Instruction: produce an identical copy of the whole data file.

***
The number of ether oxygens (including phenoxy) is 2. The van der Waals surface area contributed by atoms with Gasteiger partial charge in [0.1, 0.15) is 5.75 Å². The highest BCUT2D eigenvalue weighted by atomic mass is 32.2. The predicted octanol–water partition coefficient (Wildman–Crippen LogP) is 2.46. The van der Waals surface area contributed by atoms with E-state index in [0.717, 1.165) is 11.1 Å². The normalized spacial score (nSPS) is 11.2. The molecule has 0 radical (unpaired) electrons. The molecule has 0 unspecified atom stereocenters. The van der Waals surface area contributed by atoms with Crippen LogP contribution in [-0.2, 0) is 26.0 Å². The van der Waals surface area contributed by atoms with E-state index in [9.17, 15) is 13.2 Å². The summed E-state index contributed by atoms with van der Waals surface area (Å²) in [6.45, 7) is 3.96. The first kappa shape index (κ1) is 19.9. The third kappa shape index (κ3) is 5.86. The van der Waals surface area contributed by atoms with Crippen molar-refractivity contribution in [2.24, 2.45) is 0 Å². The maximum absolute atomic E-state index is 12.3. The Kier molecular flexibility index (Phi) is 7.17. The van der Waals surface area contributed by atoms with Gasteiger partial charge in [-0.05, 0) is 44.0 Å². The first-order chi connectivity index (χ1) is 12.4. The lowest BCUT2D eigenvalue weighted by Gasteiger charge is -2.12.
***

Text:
The number of ether oxygens (including phenoxy) is 2. The van der Waals surface area contributed by atoms with Gasteiger partial charge in [0.1, 0.15) is 5.75 Å². The highest BCUT2D eigenvalue weighted by atomic mass is 32.2. The predicted octanol–water partition coefficient (Wildman–Crippen LogP) is 2.46. The van der Waals surface area contributed by atoms with E-state index in [0.717, 1.165) is 11.1 Å². The normalized spacial score (nSPS) is 11.2. The molecule has 0 radical (unpaired) electrons. The molecule has 0 unspecified atom stereocenters. The van der Waals surface area contributed by atoms with Crippen LogP contribution in [-0.2, 0) is 26.0 Å². The van der Waals surface area contributed by atoms with E-state index in [9.17, 15) is 13.2 Å². The summed E-state index contributed by atoms with van der Waals surface area (Å²) in [6.45, 7) is 3.96. The first kappa shape index (κ1) is 19.9. The third kappa shape index (κ3) is 5.86. The van der Waals surface area contributed by atoms with Crippen molar-refractivity contribution in [2.24, 2.45) is 0 Å². The maximum absolute atomic E-state index is 12.3. The Kier molecular flexibility index (Phi) is 7.17. The van der Waals surface area contributed by atoms with Gasteiger partial charge in [-0.05, 0) is 44.0 Å². The first-order chi connectivity index (χ1) is 12.4. The lowest BCUT2D eigenvalue weighted by Gasteiger charge is -2.12.